You shouldn’t believe everything you hear over dinner party chatter. Especially when you’re already on the ropes with your business. Chrysler Corporation seemed perpetually going just askew of where buyers wanted for a good portion of the Post-war era.
First the boxy post-war efforts, then the lack of an Automatic transmission, then the quality debacles of The Forward Look to some rather interstellar looking land based transit as the decade clock ticked over into the 60’s, it was a surprise that Highland Park found buyers for their wares. Yet another goof greeted them for 1962.
Executives at Mopar overheard that Chevrolet was offering a new dramatically downsized product over cocktails. It didn’t seem too un-realistic. The 1961 Chevrolet full sized line, like all General Motors cars, reeled in some of the excesses of their turn of the decade offerings. What wasn’t reasonable in retrospect was that General Motors was going to carve down the Full Sized Chevrolet, a perennial favorite buy to what would now be considered compact or intermediate dimensions.
It resulted in a crash program of intended designs for both Plymouth and the Dodge Dart to move from their former “Junior” Full size status on 119 inch wheelbase spans to 116 inch spans and chassis bits loosely based on the Compact Valiant/Lancer twins. Out went some of Virgil Exners ideas such as curved side glass and convex bodysides.
What was released in Plymouth Showrooms was closer in size to FordMoCo’s new Intermediates the Fairlane 500 and Mercury Meteor, but nowhere near in size to the slightly larger line of ’62 Chevrolets, nor Chevrolet’s new introduction, the prosaic compact Chevy II/Nova designed to go head to head with the Ford Falcon.
It left Plymouth in a particularly precarious position. Not only where they offering a smaller car than what they offered in the Sci-Fi inspired 1961 line, but it cost just as much as those offerings from the year before. In the Bigger Is Better United States, especially in value orientated 1962, buyers couldn’t fathom *why* they’d pay more for a size and a half shrunken Plymouth when they could get a nice Fairlane 500 for a few bucks over a Falcon.
One reason and incentive would have been the sparkling over the road performance the 1960-61 Plymouth was known for in a tidier, more economical package. From the strong and sturdy Slant Six all the way through the 413 Wedge Head V8, the lighter ’62 Plymouths had a strong performance advantage over not only the cheaper Mid Sized Fairlane, but many an Impala and Galaxie as well.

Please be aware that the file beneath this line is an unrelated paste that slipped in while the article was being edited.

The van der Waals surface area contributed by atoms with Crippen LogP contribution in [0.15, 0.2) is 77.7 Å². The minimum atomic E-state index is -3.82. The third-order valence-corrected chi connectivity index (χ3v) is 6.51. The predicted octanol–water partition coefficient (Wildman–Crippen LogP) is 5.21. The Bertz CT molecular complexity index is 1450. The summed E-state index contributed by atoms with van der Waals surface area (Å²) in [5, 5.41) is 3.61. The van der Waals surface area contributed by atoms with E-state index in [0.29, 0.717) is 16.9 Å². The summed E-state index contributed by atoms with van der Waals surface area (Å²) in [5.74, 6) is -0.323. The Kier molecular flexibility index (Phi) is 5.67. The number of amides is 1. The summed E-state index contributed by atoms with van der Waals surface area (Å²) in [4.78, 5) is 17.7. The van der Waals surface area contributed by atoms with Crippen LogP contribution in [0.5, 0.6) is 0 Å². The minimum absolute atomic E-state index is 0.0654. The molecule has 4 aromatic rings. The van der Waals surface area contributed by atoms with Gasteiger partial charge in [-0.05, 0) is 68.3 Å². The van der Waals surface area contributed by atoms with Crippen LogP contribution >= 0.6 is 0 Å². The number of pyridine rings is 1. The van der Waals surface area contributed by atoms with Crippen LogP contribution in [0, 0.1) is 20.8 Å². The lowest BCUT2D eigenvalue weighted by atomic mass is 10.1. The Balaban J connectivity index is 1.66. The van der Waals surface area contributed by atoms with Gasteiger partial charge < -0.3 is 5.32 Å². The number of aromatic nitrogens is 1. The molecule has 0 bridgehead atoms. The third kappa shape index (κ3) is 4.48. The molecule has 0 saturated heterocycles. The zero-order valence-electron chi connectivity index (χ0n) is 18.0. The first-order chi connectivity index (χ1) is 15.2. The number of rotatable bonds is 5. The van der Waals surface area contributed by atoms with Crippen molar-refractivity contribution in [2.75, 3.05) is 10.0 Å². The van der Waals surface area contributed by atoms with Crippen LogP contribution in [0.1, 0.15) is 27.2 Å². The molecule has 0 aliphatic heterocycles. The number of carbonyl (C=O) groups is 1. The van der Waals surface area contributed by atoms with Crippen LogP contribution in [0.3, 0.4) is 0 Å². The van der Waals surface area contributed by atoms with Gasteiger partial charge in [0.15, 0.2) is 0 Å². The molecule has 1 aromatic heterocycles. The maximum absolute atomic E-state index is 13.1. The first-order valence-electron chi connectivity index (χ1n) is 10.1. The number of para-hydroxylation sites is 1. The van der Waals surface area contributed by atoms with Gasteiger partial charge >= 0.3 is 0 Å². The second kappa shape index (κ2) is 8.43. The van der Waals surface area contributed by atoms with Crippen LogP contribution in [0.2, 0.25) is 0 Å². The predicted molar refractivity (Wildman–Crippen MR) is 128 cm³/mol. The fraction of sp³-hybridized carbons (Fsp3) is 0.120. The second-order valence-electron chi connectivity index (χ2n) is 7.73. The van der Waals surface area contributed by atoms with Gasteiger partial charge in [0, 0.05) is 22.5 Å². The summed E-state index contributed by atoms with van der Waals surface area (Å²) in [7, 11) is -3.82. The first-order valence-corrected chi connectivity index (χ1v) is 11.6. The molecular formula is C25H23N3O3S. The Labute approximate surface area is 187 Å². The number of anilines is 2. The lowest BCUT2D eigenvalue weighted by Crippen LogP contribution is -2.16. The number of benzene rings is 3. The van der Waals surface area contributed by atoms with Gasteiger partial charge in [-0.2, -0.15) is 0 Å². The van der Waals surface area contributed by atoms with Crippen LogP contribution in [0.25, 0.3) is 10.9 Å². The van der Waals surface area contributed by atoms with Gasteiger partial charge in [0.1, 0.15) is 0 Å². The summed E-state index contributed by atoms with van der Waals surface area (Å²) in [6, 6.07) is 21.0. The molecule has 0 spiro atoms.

Even modestly equipped with the base 230 horse 318 V8, a Fury could show its crisply detail rump to a 283 Equipped Impala or a loathsome Y-Block 292 equipped Galaxie. Add in the magic that was the swift shifting Torqueflite, and the taunt, tenacious nature of Mopar’s signature Torsion-Aire ride, and the downsided Plymouth posed an interesting question.
Had the standard sedan gotten to zaftig?
Perhaps it had. Plymouth always focused on offering a premium experience for pennies more on the dollar compared to more common Fords and Chevrolets. The 1962 offering was the last fire in the direction to be completely different than your average player from the other two. While the styling was debatable and up to taste interpretations, the idea was solid enough.
The basic underpinnings of these unloved stepchildren served as the basis for every Mid-Sized Mopar through the mid 1970’s. When downsizing became mandatory, the old bones were pressed into service in a severe suit as Chrysler’s much maligned R-Body full size cars in 1979. At the end of the day, it was the right car, in search of the right time. At assorted points, with new clothes, the 1962 Plymouth provided the right answer.